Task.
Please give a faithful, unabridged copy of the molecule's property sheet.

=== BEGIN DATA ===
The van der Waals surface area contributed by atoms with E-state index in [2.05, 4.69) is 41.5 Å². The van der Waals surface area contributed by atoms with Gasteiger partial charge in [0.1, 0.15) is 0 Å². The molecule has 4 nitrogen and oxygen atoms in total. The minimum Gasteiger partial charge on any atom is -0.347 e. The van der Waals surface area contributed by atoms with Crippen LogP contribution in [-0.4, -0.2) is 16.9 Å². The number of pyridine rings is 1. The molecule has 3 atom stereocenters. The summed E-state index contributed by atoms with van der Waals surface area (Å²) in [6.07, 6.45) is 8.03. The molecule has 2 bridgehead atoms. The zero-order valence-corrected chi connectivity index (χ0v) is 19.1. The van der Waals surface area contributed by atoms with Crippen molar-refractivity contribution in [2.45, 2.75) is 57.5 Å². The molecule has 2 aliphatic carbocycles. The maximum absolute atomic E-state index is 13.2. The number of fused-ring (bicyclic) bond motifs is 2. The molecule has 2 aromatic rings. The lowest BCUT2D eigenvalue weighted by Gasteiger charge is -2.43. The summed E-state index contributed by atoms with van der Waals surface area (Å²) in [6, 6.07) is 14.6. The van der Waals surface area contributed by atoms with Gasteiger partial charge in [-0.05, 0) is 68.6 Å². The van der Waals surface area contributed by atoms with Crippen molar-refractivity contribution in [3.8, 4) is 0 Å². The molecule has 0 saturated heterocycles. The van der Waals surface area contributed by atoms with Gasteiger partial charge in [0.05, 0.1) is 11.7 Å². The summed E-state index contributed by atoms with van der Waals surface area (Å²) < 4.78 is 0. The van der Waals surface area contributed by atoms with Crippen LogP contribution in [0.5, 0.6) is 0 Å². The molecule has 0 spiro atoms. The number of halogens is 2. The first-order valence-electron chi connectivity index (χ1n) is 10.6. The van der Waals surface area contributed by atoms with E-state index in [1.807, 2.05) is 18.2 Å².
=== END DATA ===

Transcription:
The van der Waals surface area contributed by atoms with E-state index in [2.05, 4.69) is 41.5 Å². The van der Waals surface area contributed by atoms with Gasteiger partial charge in [0.1, 0.15) is 0 Å². The molecule has 4 nitrogen and oxygen atoms in total. The minimum Gasteiger partial charge on any atom is -0.347 e. The van der Waals surface area contributed by atoms with Crippen LogP contribution in [-0.4, -0.2) is 16.9 Å². The number of pyridine rings is 1. The molecule has 3 atom stereocenters. The summed E-state index contributed by atoms with van der Waals surface area (Å²) in [6.07, 6.45) is 8.03. The molecule has 2 bridgehead atoms. The zero-order valence-corrected chi connectivity index (χ0v) is 19.1. The van der Waals surface area contributed by atoms with Crippen molar-refractivity contribution in [2.45, 2.75) is 57.5 Å². The molecule has 2 aliphatic carbocycles. The maximum absolute atomic E-state index is 13.2. The number of fused-ring (bicyclic) bond motifs is 2. The molecule has 2 aromatic rings. The lowest BCUT2D eigenvalue weighted by Gasteiger charge is -2.43. The summed E-state index contributed by atoms with van der Waals surface area (Å²) in [6, 6.07) is 14.6. The van der Waals surface area contributed by atoms with Gasteiger partial charge in [-0.05, 0) is 68.6 Å². The van der Waals surface area contributed by atoms with Crippen molar-refractivity contribution in [3.8, 4) is 0 Å². The molecule has 0 saturated heterocycles. The van der Waals surface area contributed by atoms with Gasteiger partial charge in [0.05, 0.1) is 11.7 Å². The summed E-state index contributed by atoms with van der Waals surface area (Å²) < 4.78 is 0. The van der Waals surface area contributed by atoms with Crippen LogP contribution in [0.5, 0.6) is 0 Å². The molecule has 0 spiro atoms. The number of halogens is 2. The first-order valence-electron chi connectivity index (χ1n) is 10.6. The van der Waals surface area contributed by atoms with E-state index in [1.807, 2.05) is 18.2 Å².